Time in nature can increase your well-being

Credit: AZGAN MjESHTRI / Unsplash

In a study from UCL and elsewhere, scientists found nature is a powerful tool that can be harnessed by social prescribers to improve people’s health and well-being.

They extracted evidence from hundreds of high-quality studies, examining the experiences of thousands of people to understand how nature has affected them.

The result is a large body of evidence showing the many ways in which spending time in nature, and connecting with it, is beneficial for our health and well-being.

One recent study showed that spending 120 minutes per week benefits your health and well-being.

Another study showed that adults and communities exposed to local green spaces show a reduced risk of type 2 diabetes and obesity, and increased likelihood of physical activity.

Gardening has been shown to be particularly beneficial to both physical and mental health.

The studies demonstrate that there is now a large body of research evidence reporting the benefits of the natural environment on mental health.

Benefits linked to exposure to nature include increased well-being, including subjective well-being, happiness, resilience, and reduced social isolation.

Exposure to nature can also lead to a decrease in symptoms associated with PTSD and ADHD (when offered alongside therapeutic and mindfulness activities).

The team found living or working close to nature can lead to many physical and mental health benefits, such as lower levels of heart or respiratory problems, lower blood pressure, lower levels of stress and physical symptoms of stress, lowered risk of diabetes and obesity, COVID-19 and slower cognitive decline.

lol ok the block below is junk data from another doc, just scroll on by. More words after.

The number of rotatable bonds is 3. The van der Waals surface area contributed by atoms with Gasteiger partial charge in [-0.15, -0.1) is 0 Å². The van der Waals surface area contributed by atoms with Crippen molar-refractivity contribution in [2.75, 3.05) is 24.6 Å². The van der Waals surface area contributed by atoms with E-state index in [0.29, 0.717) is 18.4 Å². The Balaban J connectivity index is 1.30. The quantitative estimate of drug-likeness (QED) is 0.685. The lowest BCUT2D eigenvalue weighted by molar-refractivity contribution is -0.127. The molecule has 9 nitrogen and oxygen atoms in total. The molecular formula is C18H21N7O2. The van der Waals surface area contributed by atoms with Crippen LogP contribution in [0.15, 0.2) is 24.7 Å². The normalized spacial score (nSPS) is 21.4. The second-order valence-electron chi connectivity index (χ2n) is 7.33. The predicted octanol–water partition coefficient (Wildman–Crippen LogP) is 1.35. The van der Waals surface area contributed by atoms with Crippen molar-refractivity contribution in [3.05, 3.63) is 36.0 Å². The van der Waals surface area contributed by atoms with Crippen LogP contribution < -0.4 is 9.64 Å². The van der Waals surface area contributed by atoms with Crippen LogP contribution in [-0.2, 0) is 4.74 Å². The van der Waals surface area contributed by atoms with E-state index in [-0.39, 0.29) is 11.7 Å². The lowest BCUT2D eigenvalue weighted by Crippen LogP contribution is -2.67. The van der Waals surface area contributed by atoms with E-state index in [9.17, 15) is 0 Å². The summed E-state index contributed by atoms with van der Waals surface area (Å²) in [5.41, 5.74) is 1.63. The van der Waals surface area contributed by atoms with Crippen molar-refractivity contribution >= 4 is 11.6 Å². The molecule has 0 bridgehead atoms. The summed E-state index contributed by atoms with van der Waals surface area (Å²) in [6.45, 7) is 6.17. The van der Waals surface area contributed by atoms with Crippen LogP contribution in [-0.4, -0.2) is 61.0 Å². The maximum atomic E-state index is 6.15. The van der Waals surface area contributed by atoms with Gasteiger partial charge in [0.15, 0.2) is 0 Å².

According to the review, there is strong and consistent evidence that shows how green space around the home is associated with lower rates of all-cause mortality (death for any reason).

The researchers found strong evidence for nature’s benefits for children specifically. Spending time in nature is associated with better health, and increasing children’s physical activity, well-being, and cognitive performance.

Both contact with and connection with nature can play a role in improving health and well-being outcomes.

While time in nature is associated with our general health, ‘nature connection’—how we think and feel about nature—appears to be associated with improvements in our well-being too, but more research is needed in this area.

If you care about wellness, please read studies about exercise that is vital to improving longevity in older people, and Krill oil could improve muscle health in older people.

For more information about wellness, please see recent studies about drinking coffee linked to increased longevity, and results showing these vitamins could help reduce bone fracture risk.

The study was conducted by Professor Helen Chatterjee et al.

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